The Principle of Subsidiarity
Government works best at the local level. The closer the control of government is to the people, the more interest and control citizens hold in political proceedings and operations.
Subsidiarity may be explained another way. Whatever activity an individual is able to engage in by themselves is an activity that should not be controlled by a superior body, even if the superior body can control the activity by power of authority. There is a tendency to think of subsidiarity in the practical sense only, meaning getting things done. But there is a moral tone to subsidiarity too. The superior body has no absolute right to vacate one’s opportunity to learn and function in an activity thus gaining self respect.
One of the success stories of today involves a TV celebrity who once described the motivation that drove her success. Watching her “maid” mother hanging clothes on the wash line, heard an inner voice that said, “This will not be your life. Your life will be more than hanging clothes on a line.”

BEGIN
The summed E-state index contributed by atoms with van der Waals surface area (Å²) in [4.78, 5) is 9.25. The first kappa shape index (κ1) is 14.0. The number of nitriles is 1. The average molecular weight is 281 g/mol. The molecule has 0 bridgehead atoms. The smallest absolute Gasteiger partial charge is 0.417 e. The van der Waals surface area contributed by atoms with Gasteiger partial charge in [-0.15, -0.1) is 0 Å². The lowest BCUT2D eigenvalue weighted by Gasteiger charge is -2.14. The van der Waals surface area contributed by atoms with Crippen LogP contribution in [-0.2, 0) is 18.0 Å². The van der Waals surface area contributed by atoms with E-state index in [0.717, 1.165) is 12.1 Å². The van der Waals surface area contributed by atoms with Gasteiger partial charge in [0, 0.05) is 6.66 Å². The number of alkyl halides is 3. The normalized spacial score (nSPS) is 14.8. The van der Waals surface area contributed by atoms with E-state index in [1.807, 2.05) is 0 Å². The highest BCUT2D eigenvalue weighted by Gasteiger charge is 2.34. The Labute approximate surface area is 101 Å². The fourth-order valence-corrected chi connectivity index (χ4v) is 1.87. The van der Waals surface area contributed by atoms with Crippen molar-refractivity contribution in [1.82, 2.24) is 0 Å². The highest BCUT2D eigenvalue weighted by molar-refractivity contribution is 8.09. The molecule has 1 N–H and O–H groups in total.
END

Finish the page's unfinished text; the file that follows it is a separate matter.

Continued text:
The moral aspect of Subsidiarity means that every individual has the absolute, “unalienable” right to individual opportunity which a superior body, or government, must encourage and not inhibit by force of authority.
To paraphrase the words of one theologian, “We can’t keep tying our children’s shoe laces forever.